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The Purchasing Coach
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Thursday, 17 May 2012
Friday, 4 May 2012
I attended a CIPS local chapter meeting last night facilitated by Lynsey & Jack from Hays here in Scotland. The topic was CV's and interviews - and whilst I'm not looking for a job, and was there mainly to network and connect, I still came away with many things to do differently.
One overriding message, for me anyway, was a reminder that the words we use impact what's going on in our head and therefore have an impact on our state. This in turn then impacts our behaviour.
For example we use the word Interview. Our head may then form a picture of an interrogation. This may then lead us to start imagining angry people shouting at us, all the things we don't know the answer to and/or being asked questions that have us siting there in dumbfounded silence unable to utter a word. With these images going around our head it's easy to understand how stress levels increase and our ability to think clearly starts to diminish.
If there's a link then to the words we use, the pictures they create in our heads and the resulting actions we take I'd suggest it's useful to be aware when these are helpful and when they're not. If unhelpful we then have 2 options:
- Change the word we're using to a more helpful one.
- Change our representation of the word.
Helping Procurement find the right words when dealing with stakeholders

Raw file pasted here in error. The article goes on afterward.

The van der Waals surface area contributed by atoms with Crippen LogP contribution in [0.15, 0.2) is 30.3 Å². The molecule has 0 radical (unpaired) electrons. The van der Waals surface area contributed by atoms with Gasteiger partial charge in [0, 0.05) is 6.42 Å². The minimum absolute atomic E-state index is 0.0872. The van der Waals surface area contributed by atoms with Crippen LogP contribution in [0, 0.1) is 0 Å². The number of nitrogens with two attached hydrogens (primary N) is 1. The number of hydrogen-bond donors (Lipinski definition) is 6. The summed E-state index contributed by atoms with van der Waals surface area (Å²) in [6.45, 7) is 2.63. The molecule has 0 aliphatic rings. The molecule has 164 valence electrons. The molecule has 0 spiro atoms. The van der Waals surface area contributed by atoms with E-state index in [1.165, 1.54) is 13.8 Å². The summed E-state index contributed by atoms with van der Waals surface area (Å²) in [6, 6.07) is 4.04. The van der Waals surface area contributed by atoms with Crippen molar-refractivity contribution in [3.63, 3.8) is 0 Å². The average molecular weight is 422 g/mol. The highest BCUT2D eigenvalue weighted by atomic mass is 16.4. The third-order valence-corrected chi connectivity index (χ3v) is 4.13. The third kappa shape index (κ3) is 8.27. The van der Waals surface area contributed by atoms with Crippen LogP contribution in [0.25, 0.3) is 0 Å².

Thursday, 3 May 2012
Wednesday, 2 May 2012
If I was to ask "which of the following applies to you when arriving for appointments?" most of us would be able to find one that applies most often:
- I'm ALWAYS early
- I'm early
- I arrive just in time
- I'm late
- I'm ALWAYS late
The fact is both 1's and 5's get frustrated with each other for different reasons. 1's will think that 5's don't respect them because they're late, 5's think 1's are being over sensitive. Both will certainly think they're belief about the other is right. And from their worldview they're both right.
In NLP there's 2 descriptions used for our relationship to time which help explain this difference:
- In-Time - where you're living in the present fully experiencing what's happening in the moment
- Thru-Time- where you're viewing time from a distant - thinking ahead to the future or back about the past
We each have a preference for which style we use most but the key is being able to be flexible and switch between them as appropriate. I'd also suggest we need to realise when we've got stuck in one mode and take action, as I think I demonstrated in my 'Hare or Tortoise' blog based on my 4 day adventure on the farm recently. When I went from Thru-time Hare to In-Time Tortiose.
Helping procurement work in and thru time appropriately